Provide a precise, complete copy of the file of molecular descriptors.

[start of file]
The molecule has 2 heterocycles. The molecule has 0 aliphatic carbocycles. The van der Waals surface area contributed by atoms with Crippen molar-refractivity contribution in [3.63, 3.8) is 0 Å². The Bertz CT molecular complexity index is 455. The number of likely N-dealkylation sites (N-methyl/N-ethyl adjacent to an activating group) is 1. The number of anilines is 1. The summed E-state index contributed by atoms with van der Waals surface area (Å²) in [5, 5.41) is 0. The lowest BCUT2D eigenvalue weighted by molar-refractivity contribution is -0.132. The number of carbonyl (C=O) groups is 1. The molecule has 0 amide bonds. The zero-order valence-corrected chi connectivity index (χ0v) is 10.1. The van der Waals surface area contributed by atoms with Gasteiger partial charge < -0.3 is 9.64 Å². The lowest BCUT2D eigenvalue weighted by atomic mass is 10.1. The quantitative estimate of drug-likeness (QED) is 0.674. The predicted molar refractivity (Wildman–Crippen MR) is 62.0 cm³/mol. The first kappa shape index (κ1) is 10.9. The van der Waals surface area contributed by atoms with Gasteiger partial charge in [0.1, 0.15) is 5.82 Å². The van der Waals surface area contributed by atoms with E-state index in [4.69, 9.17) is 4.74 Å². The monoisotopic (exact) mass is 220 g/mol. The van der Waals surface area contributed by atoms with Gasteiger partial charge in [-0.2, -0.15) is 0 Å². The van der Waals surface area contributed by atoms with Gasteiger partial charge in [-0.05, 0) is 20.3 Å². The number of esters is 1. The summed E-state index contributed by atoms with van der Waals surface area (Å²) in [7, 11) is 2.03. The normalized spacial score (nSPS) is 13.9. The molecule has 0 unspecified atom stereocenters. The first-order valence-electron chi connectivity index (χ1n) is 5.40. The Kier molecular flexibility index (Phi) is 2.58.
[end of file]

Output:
The molecule has 2 heterocycles. The molecule has 0 aliphatic carbocycles. The van der Waals surface area contributed by atoms with Crippen molar-refractivity contribution in [3.63, 3.8) is 0 Å². The Bertz CT molecular complexity index is 455. The number of likely N-dealkylation sites (N-methyl/N-ethyl adjacent to an activating group) is 1. The number of anilines is 1. The summed E-state index contributed by atoms with van der Waals surface area (Å²) in [5, 5.41) is 0. The lowest BCUT2D eigenvalue weighted by molar-refractivity contribution is -0.132. The number of carbonyl (C=O) groups is 1. The molecule has 0 amide bonds. The zero-order valence-corrected chi connectivity index (χ0v) is 10.1. The van der Waals surface area contributed by atoms with Gasteiger partial charge < -0.3 is 9.64 Å². The lowest BCUT2D eigenvalue weighted by atomic mass is 10.1. The quantitative estimate of drug-likeness (QED) is 0.674. The predicted molar refractivity (Wildman–Crippen MR) is 62.0 cm³/mol. The first kappa shape index (κ1) is 10.9. The van der Waals surface area contributed by atoms with Gasteiger partial charge in [0.1, 0.15) is 5.82 Å². The van der Waals surface area contributed by atoms with E-state index in [4.69, 9.17) is 4.74 Å². The monoisotopic (exact) mass is 220 g/mol. The van der Waals surface area contributed by atoms with Gasteiger partial charge in [-0.2, -0.15) is 0 Å². The van der Waals surface area contributed by atoms with Gasteiger partial charge in [-0.05, 0) is 20.3 Å². The number of esters is 1. The summed E-state index contributed by atoms with van der Waals surface area (Å²) in [7, 11) is 2.03. The normalized spacial score (nSPS) is 13.9. The molecule has 0 unspecified atom stereocenters. The first-order valence-electron chi connectivity index (χ1n) is 5.40. The Kier molecular flexibility index (Phi) is 2.58.